Russell Gage has certainly taken a stranglehold of the WR1 role in Atlanta as Calvin Ridley’s leave of absence continues. Since his reception-less outing in Week 10, Gage has commanded a domineering lion’s share of the Falcon’s targets (29.1 percent); second-best is Kyle Pitts with 20.5 percent. Ultimately, his late-season purple patch has yielded finishes of WR35, WR14, WR8, WR47 and WR7. It’s certainly not bad for a former waiver wire pick-up and one that could win you a championship at that! After all, who isn’t starting the WR6 over the last five games against Detroit this week?
For those wondering how Cam Newton’s unprecedented homecoming would affect the fantasy sphere in Charlotte, well, it didn’t take long to establish. And unfortunately, the fantasy football fallout was pretty bleak for the most part.
Much to the chagrin of fantasy managers, Newton has picked up from where he left off at the end of his Pats tenure. He is still struggling to produce consistently in the passing game and has only thrown for multiple touchdowns twice in his 19 starts since the beginning of the 2020 season. Naturally, that greatly affects the upside of his pass-catchers, not to mention DJ Moore’s ability to post a monster game. Though in fairness, he has found a floor as a low WR2 in Newton’s starts. Ridiculously, Moore has recently posted three of his best weeks (WR22, WR23 and WR20) since Carolina’s fourth game of the season. Yep, that’s how bad Darnold was before him.
Meanwhile, given that running backs are in short supply (as tends to be the case at the business end of the season), Chuba Hubbard didn’t seem like a bad stretch run fantasy play by any means. However, Newton has pilfered away basically all of his upside in his first four starts, rendering Hubbard a desperation play at best. Averaging around 40 yards (nine carries) on the ground while scoring a rushing touchdown in every game so far, Cam continues to pose as a running back killer.
New Orleans Saints
With an untested fourth-choice rookie quarterback at the helm, the Saints are on the avoid-like-the-plague list. Of course, if you have Alvin Kamara and no other RB1-type studs on your roster, then you’re going to have to play him against Miami and hope that enough screen passes add up to save you in a PPR scoring format.
The only other play worth considering is the DST, which is tied for sixth on the season. Their statement shutout of the league’s most prolific offense last week certainly will encourage plenty to call upon their services in the fantasy playoffs. And after the Jets forced a sack, a fumble and two interceptions, including a pick-six against the Dolphins in Week 15, there could be plenty of merriment up for grabs for the Saints defense this Christmas.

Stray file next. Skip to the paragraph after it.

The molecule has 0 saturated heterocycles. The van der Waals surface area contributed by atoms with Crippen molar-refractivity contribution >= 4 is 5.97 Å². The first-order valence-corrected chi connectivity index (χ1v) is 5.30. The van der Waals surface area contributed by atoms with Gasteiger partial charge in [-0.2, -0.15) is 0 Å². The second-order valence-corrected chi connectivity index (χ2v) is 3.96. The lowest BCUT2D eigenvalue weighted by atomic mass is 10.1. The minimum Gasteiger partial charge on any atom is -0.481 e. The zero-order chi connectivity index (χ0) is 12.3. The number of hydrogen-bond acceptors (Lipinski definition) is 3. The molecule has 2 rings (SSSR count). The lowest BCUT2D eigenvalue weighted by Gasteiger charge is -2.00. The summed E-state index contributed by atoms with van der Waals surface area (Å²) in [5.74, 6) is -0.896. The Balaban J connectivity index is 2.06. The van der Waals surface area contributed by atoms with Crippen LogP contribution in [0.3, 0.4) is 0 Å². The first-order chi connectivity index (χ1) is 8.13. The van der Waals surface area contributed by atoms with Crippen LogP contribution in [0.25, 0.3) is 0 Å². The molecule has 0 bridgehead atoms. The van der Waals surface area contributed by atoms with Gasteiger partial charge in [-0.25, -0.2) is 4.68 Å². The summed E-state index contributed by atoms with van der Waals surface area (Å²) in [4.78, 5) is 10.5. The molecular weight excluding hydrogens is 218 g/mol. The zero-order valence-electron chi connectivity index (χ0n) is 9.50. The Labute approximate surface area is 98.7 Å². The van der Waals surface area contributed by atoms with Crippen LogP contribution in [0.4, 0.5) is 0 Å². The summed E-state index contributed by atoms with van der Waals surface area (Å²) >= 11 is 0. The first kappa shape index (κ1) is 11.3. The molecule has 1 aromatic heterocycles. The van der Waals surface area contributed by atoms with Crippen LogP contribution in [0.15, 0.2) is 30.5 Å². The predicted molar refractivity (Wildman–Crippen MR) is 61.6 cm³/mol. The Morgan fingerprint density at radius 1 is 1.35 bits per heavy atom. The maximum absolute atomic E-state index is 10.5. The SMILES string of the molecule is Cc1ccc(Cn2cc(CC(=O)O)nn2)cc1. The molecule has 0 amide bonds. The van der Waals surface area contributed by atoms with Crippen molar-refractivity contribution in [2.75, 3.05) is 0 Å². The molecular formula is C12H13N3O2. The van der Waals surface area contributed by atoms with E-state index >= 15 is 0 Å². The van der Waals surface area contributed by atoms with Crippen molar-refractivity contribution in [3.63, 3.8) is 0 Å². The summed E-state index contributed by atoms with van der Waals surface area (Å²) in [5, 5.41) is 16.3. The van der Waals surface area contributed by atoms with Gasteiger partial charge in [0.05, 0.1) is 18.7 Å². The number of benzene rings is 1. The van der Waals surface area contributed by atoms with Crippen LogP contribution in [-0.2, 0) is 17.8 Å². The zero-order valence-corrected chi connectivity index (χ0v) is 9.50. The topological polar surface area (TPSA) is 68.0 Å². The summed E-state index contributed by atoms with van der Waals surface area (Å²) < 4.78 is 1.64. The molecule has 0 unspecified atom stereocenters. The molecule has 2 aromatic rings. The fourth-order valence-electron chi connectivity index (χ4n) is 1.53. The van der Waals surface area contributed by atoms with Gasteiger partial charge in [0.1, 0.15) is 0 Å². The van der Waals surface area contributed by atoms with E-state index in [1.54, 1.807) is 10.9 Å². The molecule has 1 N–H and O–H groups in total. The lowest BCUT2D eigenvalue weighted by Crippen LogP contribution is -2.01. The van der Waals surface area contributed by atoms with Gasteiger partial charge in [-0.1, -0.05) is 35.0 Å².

Tip: Saints DST is a stronger play in a league that rewards more defensive points since Miami rank in the bottom 10 in that scoring format compared to 12th in standard DST scoring.
Tampa Bay Buccaneers
Antonio Brown’s return to the fold could easily be a league winner for many fantasy managers. His long absence from the Buccaneers’ offense helped produce two top-12 WR’s this year in Chris Godwin and Mike Evans who saw a huge uptick in production once Brown was sidelined with an ankle injury followed by his subsequent suspension.
With Brown out of the lineup, Evans improved by almost two fantasy points per game (15.5/game to 17.3/game). Meanwhile, Chris Godwin’s production rocketed further; without Brown, he averaged 19.9 fantasy points compared to 14.6 playing alongside him. All this to say, there are plenty of fantasy points to reap with the absence of Brady’s most trusted targets.
What’s more, Brown actually out-produced both Godwin and Evans when all three played together. His 18.8 points per game had him as the WR15 after six weeks of the season, which is all the more impressive when you consider that he only managed five games due to being on the reserve COVID list in Week 3.
Stay tuned for more Fantasy Football Fallout across the other divisions as the playoffs continue.
*Average scoring points were calculated using a .5 rounding system.